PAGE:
UBC Research Data

Data from: Genetic architecture and genomic patterns of gene flow between hybridizing species of Picea De La Torre, Amanda; Ingvarsson, Pär; Aitken, Sally N.

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Abstract
Hybrid zones provide an opportunity to study the effects of selection and gene flow in natural settings. We employed nuclear microsatellites (single sequence repeat (SSR)) and candidate gene single-nucleotide polymorphism markers (SNPs) to characterize the genetic architecture and patterns of interspecific gene flow in the Picea glauca × P. engelmannii hybrid zone across a broad latitudinal (40–60 degrees) and elevational (350–3500 m) range in western North America. Our results revealed a wide and complex hybrid zone with broad ancestry levels and low interspecific heterozygosity, shaped by asymmetric advanced-generation introgression, and low reproductive barriers between parental species. The clinal variation based on geographic variables, lack of concordance in clines among loci and the width of the hybrid zone points towards the maintenance of species integrity through environmental selection. Congruency between geographic and genomic clines suggests that loci with narrow clines are under strong selection, favoring either one parental species (directional selection) or their hybrids (overdominance) as a result of strong associations with climatic variables such as precipitation as snow and mean annual temperature. Cline movement due to past demographic events (evidenced by allelic richness and heterozygosity shifts from the average cline center) may explain the asymmetry in introgression and predominance of P. engelmannii found in this study. These results provide insights into the genetic architecture and fine-scale patterns of admixture, and identify loci that may be involved in reproductive barriers between the species.; Usage notes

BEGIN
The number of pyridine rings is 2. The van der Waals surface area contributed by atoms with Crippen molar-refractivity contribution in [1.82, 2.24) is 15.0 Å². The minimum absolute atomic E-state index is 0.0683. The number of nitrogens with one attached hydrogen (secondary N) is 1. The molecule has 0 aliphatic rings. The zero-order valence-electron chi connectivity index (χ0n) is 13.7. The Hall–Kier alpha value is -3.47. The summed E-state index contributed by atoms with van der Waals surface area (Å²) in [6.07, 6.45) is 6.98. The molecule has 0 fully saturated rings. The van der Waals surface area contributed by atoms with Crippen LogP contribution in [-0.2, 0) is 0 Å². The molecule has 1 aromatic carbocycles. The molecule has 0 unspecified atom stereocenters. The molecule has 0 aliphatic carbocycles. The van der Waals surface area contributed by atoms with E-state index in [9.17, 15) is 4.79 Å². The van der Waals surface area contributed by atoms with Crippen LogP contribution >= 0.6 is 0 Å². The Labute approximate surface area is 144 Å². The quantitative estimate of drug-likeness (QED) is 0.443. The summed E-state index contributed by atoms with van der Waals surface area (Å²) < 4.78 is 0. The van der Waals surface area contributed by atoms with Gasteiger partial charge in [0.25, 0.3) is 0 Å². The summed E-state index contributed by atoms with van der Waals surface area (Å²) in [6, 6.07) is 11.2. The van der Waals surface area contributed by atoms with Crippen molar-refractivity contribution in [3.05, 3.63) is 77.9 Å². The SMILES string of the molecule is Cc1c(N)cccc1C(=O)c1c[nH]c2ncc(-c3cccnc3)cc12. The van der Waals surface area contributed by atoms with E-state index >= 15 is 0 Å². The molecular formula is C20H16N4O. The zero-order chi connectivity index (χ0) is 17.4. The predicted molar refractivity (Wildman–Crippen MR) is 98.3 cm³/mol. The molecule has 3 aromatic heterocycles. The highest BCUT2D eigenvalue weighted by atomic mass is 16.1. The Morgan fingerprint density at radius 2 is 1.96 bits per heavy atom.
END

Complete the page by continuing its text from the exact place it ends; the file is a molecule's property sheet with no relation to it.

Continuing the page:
DeLaTorre_Heredity_SSRdataText file showing genotypic data for 777 individuals from Picea glauca, Picea engelmannii and their hybrids, successfully amplified with ten SSR (microsatellite markers). First two columns indicate the population's and individual's IDs; columns 3 to 12, contain genotypic information (allele1/allele2). Missing values are represented by "NA".DeLaTorre_Heredity_SSR_TableS1Table S1 Characteristics of 10 nuclear microsatellites markers used in this study (adapted from Rungis et al., 2004). Microsatellite ID is used to identify individual loci in subsequent tables.

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